Sermon Notes - October 3, 2021
Sermon Notes - January 29, 2022

Christmnas Message

Luke 2:5 Joseph went to be registered with Mary, to whom he was engaged and who was expecting a child.

So, we gather again to celebrate the joys and mysteries of Christmas. The celebrations are grounded in the realities of a young pregnant woman tired and harried after a very arduous journey. Many of us are tired and harried after many days and nights of preparations. Many are tired and harried after another year of this horrible pandemic along with the arrival of new strains. Many are tired and harried by a pervasive political and social war that has encompassed us as a nation pitting folks against each other based upon false narratives of superiority and threatened existence.

For many in the world as much there are Christmas lights decorating properties their homes can be overshadowed by much gloom and doom. We witness the daunting effects of climate change not only in warm December days but horrible tornadoes in the Midwest states. We are facing times in which there seem to be no stability in daily life and threats to the many institutions which held our society together. Hope seems lost and tomorrow is to be feared whether it is given a date of 2022 or 2024.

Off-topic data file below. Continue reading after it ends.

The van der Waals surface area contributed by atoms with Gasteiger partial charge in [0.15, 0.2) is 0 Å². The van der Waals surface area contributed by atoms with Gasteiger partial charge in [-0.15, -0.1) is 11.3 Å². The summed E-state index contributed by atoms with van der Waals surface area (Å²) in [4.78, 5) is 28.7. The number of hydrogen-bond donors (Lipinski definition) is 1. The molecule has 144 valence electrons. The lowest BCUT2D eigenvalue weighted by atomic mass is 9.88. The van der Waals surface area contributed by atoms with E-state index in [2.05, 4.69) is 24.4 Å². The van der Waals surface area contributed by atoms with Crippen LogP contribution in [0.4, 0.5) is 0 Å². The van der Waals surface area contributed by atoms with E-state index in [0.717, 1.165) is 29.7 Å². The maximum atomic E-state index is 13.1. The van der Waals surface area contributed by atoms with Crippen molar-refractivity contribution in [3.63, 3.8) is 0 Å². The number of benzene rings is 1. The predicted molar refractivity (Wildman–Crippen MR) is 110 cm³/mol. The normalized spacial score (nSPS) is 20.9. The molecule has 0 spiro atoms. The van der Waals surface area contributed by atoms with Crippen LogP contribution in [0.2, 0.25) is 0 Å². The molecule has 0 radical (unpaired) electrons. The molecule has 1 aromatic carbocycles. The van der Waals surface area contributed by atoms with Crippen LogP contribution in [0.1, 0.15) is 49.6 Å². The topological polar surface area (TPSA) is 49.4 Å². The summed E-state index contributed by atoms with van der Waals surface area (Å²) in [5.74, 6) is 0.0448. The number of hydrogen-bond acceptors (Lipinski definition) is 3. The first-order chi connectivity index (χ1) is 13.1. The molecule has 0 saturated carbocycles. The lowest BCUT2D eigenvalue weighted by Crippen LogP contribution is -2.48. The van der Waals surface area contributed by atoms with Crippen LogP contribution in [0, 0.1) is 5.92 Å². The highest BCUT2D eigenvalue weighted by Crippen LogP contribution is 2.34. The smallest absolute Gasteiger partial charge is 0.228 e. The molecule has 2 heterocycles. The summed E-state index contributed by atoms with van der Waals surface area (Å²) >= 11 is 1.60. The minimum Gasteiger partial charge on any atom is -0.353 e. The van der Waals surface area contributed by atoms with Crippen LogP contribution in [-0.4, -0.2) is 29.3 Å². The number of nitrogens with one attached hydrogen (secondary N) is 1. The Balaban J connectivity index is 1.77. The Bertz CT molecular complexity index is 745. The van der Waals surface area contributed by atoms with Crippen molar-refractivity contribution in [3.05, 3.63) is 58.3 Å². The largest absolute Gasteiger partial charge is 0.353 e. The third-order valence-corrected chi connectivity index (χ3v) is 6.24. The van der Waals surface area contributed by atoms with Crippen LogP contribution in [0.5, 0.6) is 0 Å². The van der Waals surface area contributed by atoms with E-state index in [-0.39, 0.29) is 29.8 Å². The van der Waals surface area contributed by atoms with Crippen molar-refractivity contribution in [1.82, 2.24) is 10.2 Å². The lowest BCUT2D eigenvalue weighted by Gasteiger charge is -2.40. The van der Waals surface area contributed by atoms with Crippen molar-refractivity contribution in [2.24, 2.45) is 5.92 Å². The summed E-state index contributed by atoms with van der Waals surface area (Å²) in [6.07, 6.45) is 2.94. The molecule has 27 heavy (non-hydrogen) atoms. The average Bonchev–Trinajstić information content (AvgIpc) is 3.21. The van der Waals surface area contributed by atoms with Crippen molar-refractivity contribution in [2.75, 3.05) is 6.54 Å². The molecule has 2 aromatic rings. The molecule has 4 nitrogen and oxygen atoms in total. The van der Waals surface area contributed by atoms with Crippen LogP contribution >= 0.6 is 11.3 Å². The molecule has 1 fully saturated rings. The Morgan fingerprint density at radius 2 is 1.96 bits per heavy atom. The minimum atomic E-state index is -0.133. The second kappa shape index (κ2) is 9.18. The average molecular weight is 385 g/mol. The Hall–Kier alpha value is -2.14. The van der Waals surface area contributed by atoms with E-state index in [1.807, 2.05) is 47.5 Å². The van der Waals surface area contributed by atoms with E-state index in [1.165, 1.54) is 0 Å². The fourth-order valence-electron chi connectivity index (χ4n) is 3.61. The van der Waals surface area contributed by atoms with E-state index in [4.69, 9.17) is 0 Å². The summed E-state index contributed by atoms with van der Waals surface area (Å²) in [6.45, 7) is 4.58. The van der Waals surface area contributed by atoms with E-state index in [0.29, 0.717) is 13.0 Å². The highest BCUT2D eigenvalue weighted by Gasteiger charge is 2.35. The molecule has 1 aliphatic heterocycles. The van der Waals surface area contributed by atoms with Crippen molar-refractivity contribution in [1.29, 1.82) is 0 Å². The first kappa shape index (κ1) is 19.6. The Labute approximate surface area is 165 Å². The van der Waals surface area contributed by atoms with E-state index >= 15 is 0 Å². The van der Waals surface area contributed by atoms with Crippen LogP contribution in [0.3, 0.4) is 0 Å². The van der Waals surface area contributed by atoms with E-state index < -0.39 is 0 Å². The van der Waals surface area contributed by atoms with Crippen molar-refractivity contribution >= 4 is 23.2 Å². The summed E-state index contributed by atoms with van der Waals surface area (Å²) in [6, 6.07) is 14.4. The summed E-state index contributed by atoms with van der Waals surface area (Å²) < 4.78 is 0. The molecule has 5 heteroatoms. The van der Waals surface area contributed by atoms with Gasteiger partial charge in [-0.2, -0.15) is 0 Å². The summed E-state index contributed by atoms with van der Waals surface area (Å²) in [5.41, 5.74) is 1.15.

It is into that world the real story of Christmas is to be rediscovered and proclaimed. “The people who sat in darkness saw great light; and to them which sat in the region and shadow of death light is sprung up.” (Mathew 4: 16) For Christians this not a fairy tale but the very essence of our faith. We believe and proclaim that God in is His tender loving mercy perceived the world as dwelling in an atmosphere no different from the chaos out of which He called His creation. That chaotic world according to Genesis 1:2 “The earth was without form, and void; and darkness was on the face of the deep. And the Spirit of God was hovering over the face of the waters.” It is into that void God spoke and his transformative power bought life to a world of darkness.